"Teams tend to stick around when we coast," Carmelo Anthony acknowledged. "We need to go full throttle."

And that has to be a legit worry for Krzyzewski given who's up next. Against the same group of hardened Argentineans who conquered the Americans twice in the early 2000s and thus shamed USA Basketball into the totally revamped program Jerry Colangelo and Coach K now spearhead, Team USA would be taking an undeniable risk if its dares to do any coasting.

You know what they say about trying to beat the same team three times in a row.

As helpless as Argentina looked and sounded Monday night after Team USA detonated in the third quarter of the teams' final game in Group A, it seems safe to presume that Manu Ginobili, Luis Scola & Friends will not go so quietly for the third time in slightly more than two weeks against North America's global superstars.

"Please ask me again in 24 hours," Ginobili said after Argentina's 82-77 victory over Brazil and former coaching mentor Ruben Magnano, "because I just want to enjoy this moment before I think about the USA."

Aussie legend Andrew Gaze could identify with Manu's plea. In the buildup to Wednesday night, taking a break from his Olympic work on Australian TV, Gaze initially said he was sure that this new generation of Boomers would "not be going out there to get autographs." He urged Mills, Ingles and the others to block out visions of "these athletic gazelles running up and down" and take heart from Lithuania's near-upset in pool play.

Yet within seconds, he caught himself, admitting that even for someone as seasoned as Gaze -- who made five trips to the Olympics as a player from 1984 through 2000 -- following his own instructions about treating the NBA rock stars "as equals" wouldn't exactly be easy.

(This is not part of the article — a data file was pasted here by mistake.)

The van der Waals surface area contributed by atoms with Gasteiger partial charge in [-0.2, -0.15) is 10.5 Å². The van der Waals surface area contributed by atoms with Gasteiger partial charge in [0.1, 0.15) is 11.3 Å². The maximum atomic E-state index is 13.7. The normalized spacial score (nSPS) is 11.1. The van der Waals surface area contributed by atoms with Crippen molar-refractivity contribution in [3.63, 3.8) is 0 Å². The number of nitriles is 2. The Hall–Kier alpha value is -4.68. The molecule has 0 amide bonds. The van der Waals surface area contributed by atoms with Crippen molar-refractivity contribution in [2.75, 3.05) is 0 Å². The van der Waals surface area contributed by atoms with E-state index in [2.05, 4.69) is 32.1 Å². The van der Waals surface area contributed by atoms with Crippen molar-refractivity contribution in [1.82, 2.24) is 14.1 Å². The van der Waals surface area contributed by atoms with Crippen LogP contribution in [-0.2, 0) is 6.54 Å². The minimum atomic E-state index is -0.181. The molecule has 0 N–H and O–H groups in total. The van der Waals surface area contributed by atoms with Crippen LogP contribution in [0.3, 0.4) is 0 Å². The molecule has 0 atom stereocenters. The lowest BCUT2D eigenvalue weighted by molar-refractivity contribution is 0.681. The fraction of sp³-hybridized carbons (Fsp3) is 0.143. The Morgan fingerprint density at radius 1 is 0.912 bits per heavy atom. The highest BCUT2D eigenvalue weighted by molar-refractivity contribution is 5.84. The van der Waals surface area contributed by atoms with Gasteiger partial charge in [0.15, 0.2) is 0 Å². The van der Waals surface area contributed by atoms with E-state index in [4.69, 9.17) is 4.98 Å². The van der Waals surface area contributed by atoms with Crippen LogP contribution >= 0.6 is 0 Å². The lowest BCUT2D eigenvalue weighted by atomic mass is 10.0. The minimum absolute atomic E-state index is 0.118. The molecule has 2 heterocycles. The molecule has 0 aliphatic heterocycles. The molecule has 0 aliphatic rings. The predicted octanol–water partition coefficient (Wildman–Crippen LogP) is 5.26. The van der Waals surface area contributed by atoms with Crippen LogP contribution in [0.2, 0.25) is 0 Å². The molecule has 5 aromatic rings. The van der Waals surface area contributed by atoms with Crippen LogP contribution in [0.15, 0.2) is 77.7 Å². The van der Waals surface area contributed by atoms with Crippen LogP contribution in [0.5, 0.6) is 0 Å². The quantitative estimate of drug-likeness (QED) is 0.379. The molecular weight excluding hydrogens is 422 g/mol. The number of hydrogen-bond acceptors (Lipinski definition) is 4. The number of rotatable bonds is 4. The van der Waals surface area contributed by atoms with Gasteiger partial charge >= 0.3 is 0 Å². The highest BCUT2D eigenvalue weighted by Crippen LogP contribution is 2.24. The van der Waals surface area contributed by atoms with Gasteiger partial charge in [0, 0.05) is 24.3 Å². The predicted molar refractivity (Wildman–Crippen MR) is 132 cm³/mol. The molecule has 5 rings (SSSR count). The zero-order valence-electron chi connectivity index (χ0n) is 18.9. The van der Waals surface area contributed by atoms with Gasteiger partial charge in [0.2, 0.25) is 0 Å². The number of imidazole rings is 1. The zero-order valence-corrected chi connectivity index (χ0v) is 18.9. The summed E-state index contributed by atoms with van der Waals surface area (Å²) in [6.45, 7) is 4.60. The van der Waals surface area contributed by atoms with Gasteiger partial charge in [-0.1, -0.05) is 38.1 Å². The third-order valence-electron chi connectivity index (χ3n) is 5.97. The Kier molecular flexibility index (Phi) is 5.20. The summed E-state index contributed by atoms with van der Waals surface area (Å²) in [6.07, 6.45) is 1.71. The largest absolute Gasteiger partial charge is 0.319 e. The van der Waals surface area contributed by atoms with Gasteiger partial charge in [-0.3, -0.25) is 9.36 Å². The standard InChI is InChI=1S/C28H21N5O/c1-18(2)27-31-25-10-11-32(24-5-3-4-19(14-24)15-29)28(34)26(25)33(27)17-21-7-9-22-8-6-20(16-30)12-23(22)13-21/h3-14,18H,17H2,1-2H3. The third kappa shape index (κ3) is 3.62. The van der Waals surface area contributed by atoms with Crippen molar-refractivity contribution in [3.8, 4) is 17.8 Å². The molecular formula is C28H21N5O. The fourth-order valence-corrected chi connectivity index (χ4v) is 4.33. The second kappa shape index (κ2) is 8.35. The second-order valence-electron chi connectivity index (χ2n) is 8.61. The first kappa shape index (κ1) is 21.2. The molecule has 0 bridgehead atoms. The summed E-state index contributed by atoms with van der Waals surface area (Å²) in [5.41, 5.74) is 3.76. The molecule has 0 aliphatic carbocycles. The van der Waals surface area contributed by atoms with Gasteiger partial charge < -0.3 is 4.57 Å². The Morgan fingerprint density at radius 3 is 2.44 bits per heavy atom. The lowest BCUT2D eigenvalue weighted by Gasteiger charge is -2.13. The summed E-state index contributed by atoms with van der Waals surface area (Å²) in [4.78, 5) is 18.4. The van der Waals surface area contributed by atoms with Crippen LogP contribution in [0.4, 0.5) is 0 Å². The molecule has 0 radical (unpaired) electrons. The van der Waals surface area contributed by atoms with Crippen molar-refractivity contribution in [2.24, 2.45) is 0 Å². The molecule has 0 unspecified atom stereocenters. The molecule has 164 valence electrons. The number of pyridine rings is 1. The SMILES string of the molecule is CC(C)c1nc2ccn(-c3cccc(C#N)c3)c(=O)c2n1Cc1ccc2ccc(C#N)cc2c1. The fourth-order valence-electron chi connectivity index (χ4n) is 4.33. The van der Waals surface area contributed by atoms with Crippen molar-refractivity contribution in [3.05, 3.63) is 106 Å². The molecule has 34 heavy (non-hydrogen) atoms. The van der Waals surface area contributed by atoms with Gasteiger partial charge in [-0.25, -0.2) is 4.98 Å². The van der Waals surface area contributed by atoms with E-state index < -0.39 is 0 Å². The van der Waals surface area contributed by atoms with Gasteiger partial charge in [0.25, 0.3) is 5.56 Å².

"I don't care who you are," Gaze admitted. "When you see Kobe Bryant and LeBron James, not to be over-awed is very, very difficult."

Especially on a night like this. Assists have been kept as an official stat in the Olympics only since 1976, but James was thus credited with the first Olympic triple-double in USAB history. And Bryant, in Krzyzewski's words, "really broke out of his scoring slump" with those six second-half 3s.

It wasn't a bad evening for Coach K, either. He raved before and afterward the Aussies' man-to-man schemes, calling it "best in the tournament" stuff, but that didn't come close to stopping Team USA from nudging Coach K's record to 60-1 since he took the job in 2005. In his four major tournaments, Krzyzewski is 31-1, compared to Team USA's 11-6 mark at the 2002 Worlds and 2004 Olympics before he took over.

"He's the best basketball player in the world right now," Krzyzewski said, bringing the discussion back to LeBron. "And he showed that tonight."

Now to see if the modern game's most likely triple-double threat can point the way to win No. 3 of the summer over the proud, stubborn thirtysomethings who just eliminated a big-up-front Brazil squad that USAB officials have fretted about for months.

"We shall see," Anthony said. "That's why they play the games."